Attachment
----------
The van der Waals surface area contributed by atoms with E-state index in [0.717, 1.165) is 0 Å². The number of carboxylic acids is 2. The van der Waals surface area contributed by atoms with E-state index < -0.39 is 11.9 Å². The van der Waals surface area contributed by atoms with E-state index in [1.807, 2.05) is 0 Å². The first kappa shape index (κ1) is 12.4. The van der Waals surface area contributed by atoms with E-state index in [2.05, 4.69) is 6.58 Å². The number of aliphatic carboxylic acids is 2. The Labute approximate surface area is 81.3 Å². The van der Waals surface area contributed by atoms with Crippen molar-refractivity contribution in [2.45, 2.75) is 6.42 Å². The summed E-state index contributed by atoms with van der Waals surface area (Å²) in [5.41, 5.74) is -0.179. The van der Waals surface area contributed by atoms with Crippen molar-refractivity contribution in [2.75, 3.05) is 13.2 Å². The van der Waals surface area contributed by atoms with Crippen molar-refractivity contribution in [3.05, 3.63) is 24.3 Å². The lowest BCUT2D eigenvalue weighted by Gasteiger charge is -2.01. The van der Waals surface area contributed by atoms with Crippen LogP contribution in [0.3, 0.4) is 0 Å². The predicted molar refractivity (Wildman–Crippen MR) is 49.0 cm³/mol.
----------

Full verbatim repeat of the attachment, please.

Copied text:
The van der Waals surface area contributed by atoms with E-state index in [0.717, 1.165) is 0 Å². The number of carboxylic acids is 2. The van der Waals surface area contributed by atoms with E-state index < -0.39 is 11.9 Å². The van der Waals surface area contributed by atoms with E-state index in [1.807, 2.05) is 0 Å². The first kappa shape index (κ1) is 12.4. The van der Waals surface area contributed by atoms with E-state index in [2.05, 4.69) is 6.58 Å². The number of aliphatic carboxylic acids is 2. The Labute approximate surface area is 81.3 Å². The van der Waals surface area contributed by atoms with Crippen molar-refractivity contribution in [2.45, 2.75) is 6.42 Å². The summed E-state index contributed by atoms with van der Waals surface area (Å²) in [5.41, 5.74) is -0.179. The van der Waals surface area contributed by atoms with Crippen molar-refractivity contribution in [2.75, 3.05) is 13.2 Å². The van der Waals surface area contributed by atoms with Crippen molar-refractivity contribution in [3.05, 3.63) is 24.3 Å². The lowest BCUT2D eigenvalue weighted by Gasteiger charge is -2.01. The van der Waals surface area contributed by atoms with Crippen LogP contribution in [0.3, 0.4) is 0 Å². The predicted molar refractivity (Wildman–Crippen MR) is 49.0 cm³/mol.